I celebrated my first National Diabetes Awareness Month in 1990. I was twelve years old, had just started seventh grade, and was very aware of Type 1 diabetes – I’d just been diagnosed with it. Aside from the distinctive smells of insulin and alcohol swabs, I don’t remember much about the time I spent in the hospital after my diagnosis, or about those first few months at home. I do, however, remember the sense of bewilderment that accompanied my family home from the hospital, and how uncertain we were about how our lives would proceed with a chronic condition to manage.
If I could go back to that November, there’s so much I would tell my younger self about the reality of living with diabetes.
Unfortunately, I can’t – so I’m sharing what I’ve learned here.
It’s true that diabetes can (and will) infiltrate every part of your life, adding a layer of complexity and worry to almost everything. It’s scary, and it’s hard – but you can handle it. Things that might seem completely absurd and terrifying today will soon become routine. And with the help of friends, family and a qualified care team, you’ll find little ways to make diabetes fit into your lifestyle, instead of the other way around.
Soak up all the knowledge you can.
Yes, it’s overwhelming at first. People will start telling you what to eat, when to eat it, which machines and high-tech doohickies to invest in, and how to feel about your new life. But the more you know about diabetes – and how it affects you – the more empowered you’ll be to take charge of your own body. A detailed understanding of what type 1 diabetes is, how insulin and food work in your body, and how to care for yourself can go a long way. You’ll be well prepared for appointments with doctors and diabetes educators, and you may even be able to educate the people around you.
Everyone’s diabetes is different.
Some people with T1D choose to manage their condition with insulin pumps and continuous glucose monitors. Others prefer multiple daily injections and finger sticks. Some can eat an entire pizza without any major blood sugar drama, while others must rely on extensive mathematical equations and multiple doses of insulin just to enjoy a single slice. It’s rarely helpful to compare yourself to others, and that’s especially true when it comes to diabetes.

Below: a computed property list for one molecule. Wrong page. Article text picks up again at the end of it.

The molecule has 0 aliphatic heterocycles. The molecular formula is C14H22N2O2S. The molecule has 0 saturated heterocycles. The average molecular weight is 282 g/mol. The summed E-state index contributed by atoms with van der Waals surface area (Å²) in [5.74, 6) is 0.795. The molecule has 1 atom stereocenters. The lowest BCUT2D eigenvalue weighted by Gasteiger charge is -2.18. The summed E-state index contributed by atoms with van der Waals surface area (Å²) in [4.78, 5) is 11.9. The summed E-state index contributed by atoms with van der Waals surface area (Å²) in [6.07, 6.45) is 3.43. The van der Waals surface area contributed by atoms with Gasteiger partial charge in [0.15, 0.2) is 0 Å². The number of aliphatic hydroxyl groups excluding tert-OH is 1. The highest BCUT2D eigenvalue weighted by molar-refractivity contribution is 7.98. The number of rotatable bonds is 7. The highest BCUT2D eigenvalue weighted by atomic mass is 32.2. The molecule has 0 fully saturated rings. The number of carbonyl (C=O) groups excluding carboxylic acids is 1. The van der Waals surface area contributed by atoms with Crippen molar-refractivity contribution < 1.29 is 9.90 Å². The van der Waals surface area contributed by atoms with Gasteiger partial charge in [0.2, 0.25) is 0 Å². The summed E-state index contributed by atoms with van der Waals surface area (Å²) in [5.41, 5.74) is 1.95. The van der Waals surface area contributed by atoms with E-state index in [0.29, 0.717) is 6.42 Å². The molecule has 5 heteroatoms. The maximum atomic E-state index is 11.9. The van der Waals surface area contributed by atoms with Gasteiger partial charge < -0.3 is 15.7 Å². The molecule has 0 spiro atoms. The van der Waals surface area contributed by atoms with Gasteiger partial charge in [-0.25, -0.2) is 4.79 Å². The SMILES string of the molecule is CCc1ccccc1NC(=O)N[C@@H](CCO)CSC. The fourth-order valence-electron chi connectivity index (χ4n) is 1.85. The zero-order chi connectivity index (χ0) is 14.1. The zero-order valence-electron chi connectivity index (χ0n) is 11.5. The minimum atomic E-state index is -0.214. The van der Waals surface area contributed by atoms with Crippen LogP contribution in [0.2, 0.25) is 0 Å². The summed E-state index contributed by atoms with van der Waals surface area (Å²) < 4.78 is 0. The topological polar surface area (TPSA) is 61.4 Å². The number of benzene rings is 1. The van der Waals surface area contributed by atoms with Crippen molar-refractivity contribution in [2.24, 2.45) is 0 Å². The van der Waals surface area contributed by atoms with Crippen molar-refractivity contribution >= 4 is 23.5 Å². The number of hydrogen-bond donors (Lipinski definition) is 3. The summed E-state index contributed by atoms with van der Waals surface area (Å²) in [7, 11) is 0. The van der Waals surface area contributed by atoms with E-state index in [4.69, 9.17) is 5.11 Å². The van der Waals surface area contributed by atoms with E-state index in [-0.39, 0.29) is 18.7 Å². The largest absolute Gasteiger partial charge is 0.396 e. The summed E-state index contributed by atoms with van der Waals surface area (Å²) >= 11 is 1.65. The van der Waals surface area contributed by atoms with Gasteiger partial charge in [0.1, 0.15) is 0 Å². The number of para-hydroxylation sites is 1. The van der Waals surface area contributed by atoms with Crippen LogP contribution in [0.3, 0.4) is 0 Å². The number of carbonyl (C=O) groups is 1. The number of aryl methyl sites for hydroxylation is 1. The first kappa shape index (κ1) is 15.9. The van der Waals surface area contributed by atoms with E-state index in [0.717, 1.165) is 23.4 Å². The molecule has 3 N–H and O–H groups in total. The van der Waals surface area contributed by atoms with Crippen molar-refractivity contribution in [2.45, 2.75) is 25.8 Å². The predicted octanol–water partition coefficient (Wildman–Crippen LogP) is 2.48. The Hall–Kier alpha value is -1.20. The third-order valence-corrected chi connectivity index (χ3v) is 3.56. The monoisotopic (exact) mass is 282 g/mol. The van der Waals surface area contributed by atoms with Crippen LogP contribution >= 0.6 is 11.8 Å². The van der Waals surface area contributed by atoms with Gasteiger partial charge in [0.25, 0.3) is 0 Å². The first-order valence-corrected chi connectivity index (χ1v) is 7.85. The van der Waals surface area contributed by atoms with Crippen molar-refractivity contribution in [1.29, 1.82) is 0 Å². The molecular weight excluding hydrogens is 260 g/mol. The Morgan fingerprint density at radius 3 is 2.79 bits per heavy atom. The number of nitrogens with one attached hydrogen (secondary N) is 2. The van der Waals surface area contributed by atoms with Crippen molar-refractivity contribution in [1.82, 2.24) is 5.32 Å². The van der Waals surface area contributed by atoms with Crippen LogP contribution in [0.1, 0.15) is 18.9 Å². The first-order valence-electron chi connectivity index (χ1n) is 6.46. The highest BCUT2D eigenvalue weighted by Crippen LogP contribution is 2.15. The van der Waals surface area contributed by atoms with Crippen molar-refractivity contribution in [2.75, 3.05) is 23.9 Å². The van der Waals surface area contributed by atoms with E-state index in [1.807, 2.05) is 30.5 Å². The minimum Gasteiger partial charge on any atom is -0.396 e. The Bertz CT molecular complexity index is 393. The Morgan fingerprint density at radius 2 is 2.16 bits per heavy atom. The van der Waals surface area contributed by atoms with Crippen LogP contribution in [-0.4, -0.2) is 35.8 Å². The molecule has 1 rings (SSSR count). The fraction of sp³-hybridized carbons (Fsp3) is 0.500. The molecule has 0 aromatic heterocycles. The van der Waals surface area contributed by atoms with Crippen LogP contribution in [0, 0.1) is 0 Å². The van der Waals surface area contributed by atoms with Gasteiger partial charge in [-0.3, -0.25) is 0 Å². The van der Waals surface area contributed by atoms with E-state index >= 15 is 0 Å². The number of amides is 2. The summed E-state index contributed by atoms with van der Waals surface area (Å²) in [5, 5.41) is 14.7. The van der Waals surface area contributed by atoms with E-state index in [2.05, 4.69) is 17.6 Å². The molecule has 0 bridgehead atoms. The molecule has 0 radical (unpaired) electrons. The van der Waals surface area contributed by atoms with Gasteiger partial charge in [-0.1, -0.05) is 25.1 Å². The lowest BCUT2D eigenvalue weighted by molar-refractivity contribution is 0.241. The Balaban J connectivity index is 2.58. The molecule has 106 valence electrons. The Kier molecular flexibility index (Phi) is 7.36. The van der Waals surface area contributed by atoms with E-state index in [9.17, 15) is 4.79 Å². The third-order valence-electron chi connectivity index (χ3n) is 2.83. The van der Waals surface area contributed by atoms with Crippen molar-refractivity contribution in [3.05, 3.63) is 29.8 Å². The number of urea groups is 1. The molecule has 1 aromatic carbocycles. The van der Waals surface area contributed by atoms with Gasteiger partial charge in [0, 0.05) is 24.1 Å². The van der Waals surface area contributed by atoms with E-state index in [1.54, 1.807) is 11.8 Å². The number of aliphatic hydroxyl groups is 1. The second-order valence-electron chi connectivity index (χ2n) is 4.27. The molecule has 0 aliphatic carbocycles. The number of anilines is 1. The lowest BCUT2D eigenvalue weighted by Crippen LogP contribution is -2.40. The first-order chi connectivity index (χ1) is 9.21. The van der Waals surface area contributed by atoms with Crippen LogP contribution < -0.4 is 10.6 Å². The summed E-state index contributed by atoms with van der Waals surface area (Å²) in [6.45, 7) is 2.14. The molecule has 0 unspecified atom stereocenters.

Find your people.
Living with diabetes can bring a lot of social anxiety. Maybe you feel like the only one who can’t eat four pumpkin spice cupcakes on a whim, or you’re worried about your blood sugar crashing in the middle of a first date. You may feel like you need to hide your diabetes in order to find friends, or to be accepted. But there are plenty of people out there who won’t think your diabetes is weird or gross. In fact, many of them will be curious, supportive, and understanding.
Then there’s the other group of friends you’ll discover – the ones who are also living with Type 1 diabetes. These are the friends who will always understand what you’re going through on a level that no one else will. Together, you’ll commiserate over A1C numbers, compare notes on insulin pumps, and celebrate the everyday victories of life with Type 1. You’ll find these friends at diabetes camps, conferences, the diabetes online community – maybe even at the grocery store. Cherish them.
Be kind to yourself.
Diabetes is a full-time job that requires approximately 622 distinct skill sets. It can be easy to blame yourself for a high or low blood sugar, or fall into the guilt trap when others question how you manage your diabetes. Remember that you’re a human being – not a robot – and you’re doing the best you can to take over for an essential part of your digestive and endocrine system. Cry when you need to, vent to your people, seek all the help you need from your endocrinologist or Certified Diabetes Educator. No matter how it feels sometimes, you can do this.